Attack of the Killer PDAs


Lunch with an industry colleague this week.  Grilled cheese and fries and a Cobb salad.  After ordering our meals, we sat back to chat.  We had a lively conversation about PR, media and social media.

At the end of nearly an hour, as we were wrapping up, my colleague said to me ( and I’m paraphrasing):

“You know I really want to thank you for not scanning your Blackberry during lunch.  It was a refreshing change.”

When I probed further, he told me that he’s had several lunches with PR and social media consultants in the last several weeks and at every meeting his companions took out their PDAs and scanned emails and phone messages every few minutes.

Literally tuning him out while they typed away with their thumbs.

“It interrupted the conversation,” he said.  “Sometimes I would actually stop talking and they would continue to answer emails for a few minutes and seemingly not even notice.  It was awkward.”

My luncheon occurred about two weeks after I attended a presentation on creative brainstorms delivered by one of my Weber colleagues.  One of his hard-fast rules – and he never breaks it – is to ban Blackberries, iPhones and other devices.

The reason?  Interruptions break the flow of a meeting – not only for the person checking email, but for everyone around that person.  Chaos and disorder get introduced into the meeting when people pop in and out mentally – information needs to be constantly repeated, people get left behind and instructions are ignored.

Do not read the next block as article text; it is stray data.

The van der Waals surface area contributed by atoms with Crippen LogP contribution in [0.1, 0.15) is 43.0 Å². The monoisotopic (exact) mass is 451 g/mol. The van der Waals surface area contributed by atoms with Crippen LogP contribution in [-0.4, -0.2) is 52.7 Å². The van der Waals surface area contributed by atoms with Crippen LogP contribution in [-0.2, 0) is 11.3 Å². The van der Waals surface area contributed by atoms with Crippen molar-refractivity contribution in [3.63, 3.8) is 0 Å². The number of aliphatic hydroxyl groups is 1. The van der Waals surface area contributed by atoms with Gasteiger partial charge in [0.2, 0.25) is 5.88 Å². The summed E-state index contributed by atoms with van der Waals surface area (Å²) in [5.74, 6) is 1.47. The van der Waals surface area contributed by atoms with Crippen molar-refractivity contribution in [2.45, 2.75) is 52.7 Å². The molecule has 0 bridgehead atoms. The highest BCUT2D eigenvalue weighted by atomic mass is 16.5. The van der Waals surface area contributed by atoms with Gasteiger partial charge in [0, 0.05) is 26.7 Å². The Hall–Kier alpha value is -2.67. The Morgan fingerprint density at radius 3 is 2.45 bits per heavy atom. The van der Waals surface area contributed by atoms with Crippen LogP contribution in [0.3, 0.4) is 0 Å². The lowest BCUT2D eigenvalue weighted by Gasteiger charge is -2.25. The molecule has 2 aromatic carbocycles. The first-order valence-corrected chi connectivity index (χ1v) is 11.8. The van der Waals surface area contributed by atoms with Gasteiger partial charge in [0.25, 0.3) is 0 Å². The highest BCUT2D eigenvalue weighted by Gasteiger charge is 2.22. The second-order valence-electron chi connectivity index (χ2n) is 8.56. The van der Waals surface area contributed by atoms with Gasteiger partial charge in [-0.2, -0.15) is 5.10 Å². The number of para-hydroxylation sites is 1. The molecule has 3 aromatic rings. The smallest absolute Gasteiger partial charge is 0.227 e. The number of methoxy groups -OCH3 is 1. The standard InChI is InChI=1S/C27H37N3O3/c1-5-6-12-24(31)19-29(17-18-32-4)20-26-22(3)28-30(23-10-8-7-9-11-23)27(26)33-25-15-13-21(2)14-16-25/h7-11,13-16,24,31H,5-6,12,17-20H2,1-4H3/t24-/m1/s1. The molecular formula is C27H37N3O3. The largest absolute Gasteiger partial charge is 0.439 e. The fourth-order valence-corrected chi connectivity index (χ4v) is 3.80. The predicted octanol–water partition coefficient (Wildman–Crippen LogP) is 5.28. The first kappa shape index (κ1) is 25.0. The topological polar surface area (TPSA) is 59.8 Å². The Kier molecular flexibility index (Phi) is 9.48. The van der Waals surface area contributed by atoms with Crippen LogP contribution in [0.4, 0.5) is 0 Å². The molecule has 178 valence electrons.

“If you can’t provide me with your undivided attention for 45 to 60 minutes then don’t bother coming,” he said.

My lunch companion’s compliment allowed me to feel smug about my own habits.  I rarely take my PDA to meetings or to lunch.  If I need to because I’m expecting an important call or an email I try to look at my device discreetly.  But more often than not I don’t bring it with me.

Why?

Because I get irritated when I’m in a conversation with someone and they start scanning their device.  It is dismissive – and let’s face it – rude behavior.  It might not be overt rudeness, but does it really matter?  Your actions are telling the person you are talking with that they aren’t as important as the information on your PDA.

But what are the other costs?  Do meetings go longer because of PDA usage?  Do instructions and information get misinterpreted or misunderstood because we aren’t focused on the people in front of us?  As a result, are we being less efficient?  Are we wasting time and resources?  And, more importantly, are we damaging relationships?

Do you have rules about using your mobile devices?  Does it bother you when people tune you out to tune in to their iPhone?  Should PDAs be banned from meetings?

Links:

Our Gigantic Impulse Control Disorder

2 Responses to “Attack of the Killer PDAs”

  1. George,

    I’m with you 110% on this. It’s worse when sitting at a restaurant and seeing people on dates both checking their phones. I think as we’ve become more digital, we’re losing the ability to communicate face-to-face.

  2. That sounds awful Michele. Hopefully, we don’t become a society that communicates only via Facebook status updates and tweets.

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